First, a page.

Comics: Another Tool in Graphic Recording

When I attended the Graphic Medicine (Un)Convention online in 2021, the way comics were being adopted by physicians, nurses, therapists, patients, and public health officials blew my mind. The reasons they were doing this were many, but there were some commonalities. Comics are inherently comprehensible on at least two levels -- visual and verbal. They are easily seen as a sequence. The viewer controls the speed at which information is assimilated. Most important, they do not require advanced literacy to communicate well.

I realized something interesting while looking at the incredible presentations that were made during that convention: this is something I was already doing on some level in Graphic Recording. Words + Image, and a sequence. What makes comics so much more than this, though, is the use of sequential panels to indicate time passage. And a constraint in graphic recording is having to make images on the fly at speed, so practice is very important. But another important point is that in comics, comic-book characters are expected and can be used to great advantage when discussing important issues. In this example, I’ve turned a COVID-19 cell into a character.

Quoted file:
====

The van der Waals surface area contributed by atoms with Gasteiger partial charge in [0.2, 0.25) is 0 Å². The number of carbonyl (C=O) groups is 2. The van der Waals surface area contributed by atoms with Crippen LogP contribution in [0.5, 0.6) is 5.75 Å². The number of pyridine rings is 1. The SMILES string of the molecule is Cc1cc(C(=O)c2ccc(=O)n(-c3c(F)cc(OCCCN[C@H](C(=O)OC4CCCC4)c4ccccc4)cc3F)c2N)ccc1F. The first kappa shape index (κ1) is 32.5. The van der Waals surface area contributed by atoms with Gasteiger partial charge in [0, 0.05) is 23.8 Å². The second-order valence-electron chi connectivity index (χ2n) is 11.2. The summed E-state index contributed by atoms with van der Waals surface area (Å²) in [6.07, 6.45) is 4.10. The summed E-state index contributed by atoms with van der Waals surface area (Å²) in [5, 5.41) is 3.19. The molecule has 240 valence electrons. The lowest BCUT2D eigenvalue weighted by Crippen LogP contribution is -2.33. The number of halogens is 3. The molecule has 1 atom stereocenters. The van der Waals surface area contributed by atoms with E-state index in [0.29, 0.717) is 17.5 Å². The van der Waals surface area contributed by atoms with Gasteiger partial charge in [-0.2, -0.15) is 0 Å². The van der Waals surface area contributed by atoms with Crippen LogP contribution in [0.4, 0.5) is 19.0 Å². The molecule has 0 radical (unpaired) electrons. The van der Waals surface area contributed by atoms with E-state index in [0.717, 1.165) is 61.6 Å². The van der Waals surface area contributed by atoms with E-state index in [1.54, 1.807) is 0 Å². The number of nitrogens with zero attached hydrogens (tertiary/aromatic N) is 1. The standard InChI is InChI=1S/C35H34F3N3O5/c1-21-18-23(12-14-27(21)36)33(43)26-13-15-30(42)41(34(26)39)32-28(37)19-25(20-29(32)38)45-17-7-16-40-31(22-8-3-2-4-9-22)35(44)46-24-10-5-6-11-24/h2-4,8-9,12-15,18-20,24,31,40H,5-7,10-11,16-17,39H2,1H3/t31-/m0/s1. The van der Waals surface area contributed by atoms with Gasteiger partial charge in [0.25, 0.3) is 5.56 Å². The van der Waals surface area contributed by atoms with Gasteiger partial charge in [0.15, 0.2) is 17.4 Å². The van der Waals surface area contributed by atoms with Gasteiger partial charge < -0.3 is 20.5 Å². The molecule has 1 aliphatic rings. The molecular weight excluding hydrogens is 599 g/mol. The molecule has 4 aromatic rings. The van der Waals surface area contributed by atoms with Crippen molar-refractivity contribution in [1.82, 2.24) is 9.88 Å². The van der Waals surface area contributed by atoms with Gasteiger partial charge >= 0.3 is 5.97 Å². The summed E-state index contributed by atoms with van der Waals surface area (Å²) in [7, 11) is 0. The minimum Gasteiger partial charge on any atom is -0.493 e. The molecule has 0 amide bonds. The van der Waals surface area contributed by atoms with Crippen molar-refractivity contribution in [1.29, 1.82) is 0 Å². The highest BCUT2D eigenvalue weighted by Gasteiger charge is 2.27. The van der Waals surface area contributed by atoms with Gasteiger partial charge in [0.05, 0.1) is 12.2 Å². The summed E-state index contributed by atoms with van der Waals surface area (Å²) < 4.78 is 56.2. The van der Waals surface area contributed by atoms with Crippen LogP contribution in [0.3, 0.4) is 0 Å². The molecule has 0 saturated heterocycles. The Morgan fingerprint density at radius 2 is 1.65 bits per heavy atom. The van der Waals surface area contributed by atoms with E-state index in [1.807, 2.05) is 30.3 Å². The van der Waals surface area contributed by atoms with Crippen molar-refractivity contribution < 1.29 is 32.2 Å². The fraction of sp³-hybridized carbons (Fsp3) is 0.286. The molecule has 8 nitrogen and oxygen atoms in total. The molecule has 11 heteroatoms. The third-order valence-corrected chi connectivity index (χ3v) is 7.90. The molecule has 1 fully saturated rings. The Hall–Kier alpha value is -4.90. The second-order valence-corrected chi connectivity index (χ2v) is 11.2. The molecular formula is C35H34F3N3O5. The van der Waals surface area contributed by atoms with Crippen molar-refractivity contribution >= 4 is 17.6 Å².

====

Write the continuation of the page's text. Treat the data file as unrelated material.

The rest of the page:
Four-panel comic about the spread of COVID-19 and communication.